Mankind uses abandoned alien spacecraft to explore the unknown, which often leads to disastrous consequences—or, in a few cases, to wealth beyond measure.
We are now living at the end of an era. Frederik Pohl, the last major SF writer from the Golden …
Frederik Pohl’s “The Man Who Ate the World,” serial installment of Alfred Bester’s “The Stars My Destination,” stories by Robert Silverberg, E.C. Tubb, and Lester del Rey.
Poul Anderson’s “Outpost of Empire,” Robert Silverberg’s “King of the Golden World,” Larry Niven’s “Handicap,” plus Fritz Leiber, John Brunner, Harry Harrison, and more.
“Gleaners” by Clifford Simak, “The Upside-Down Captain” by Jim Harmon, “Gravy Train” by Daniel F. Galouye, stories by Ron Goulart, Ray Russell, and Raymond E. Banks.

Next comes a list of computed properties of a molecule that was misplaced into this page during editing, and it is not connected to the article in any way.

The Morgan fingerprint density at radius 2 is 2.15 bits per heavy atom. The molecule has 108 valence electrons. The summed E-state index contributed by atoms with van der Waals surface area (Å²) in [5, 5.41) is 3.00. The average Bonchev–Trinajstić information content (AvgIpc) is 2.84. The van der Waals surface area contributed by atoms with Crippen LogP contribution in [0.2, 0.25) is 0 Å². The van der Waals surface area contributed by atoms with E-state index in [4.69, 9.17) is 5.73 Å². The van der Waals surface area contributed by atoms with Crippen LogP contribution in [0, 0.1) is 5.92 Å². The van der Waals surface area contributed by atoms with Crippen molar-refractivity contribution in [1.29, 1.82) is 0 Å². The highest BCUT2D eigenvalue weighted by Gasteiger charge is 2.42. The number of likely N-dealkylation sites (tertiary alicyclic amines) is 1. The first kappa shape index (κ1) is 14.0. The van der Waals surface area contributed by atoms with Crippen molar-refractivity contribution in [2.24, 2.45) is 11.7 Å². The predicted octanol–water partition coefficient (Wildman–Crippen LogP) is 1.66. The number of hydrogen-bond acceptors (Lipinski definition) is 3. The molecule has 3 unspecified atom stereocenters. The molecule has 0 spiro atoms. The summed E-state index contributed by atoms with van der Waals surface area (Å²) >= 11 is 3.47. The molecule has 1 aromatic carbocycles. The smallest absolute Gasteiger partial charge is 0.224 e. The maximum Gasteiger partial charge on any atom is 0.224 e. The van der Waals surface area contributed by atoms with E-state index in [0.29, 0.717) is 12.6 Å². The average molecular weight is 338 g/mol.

Three loosely related novels of adventure set in a universe which could never be: it uses Hoyle’s obsolescent steady-state physics as a backdrop.
A heavily philosophical utopian SF novel with a distinct underlying theme: if someone/something is gullible or naive, it’s one of the only likable characters in the book. A fatalistic experiment that is largely hit-or-miss, though one riddled with complexity and creativity.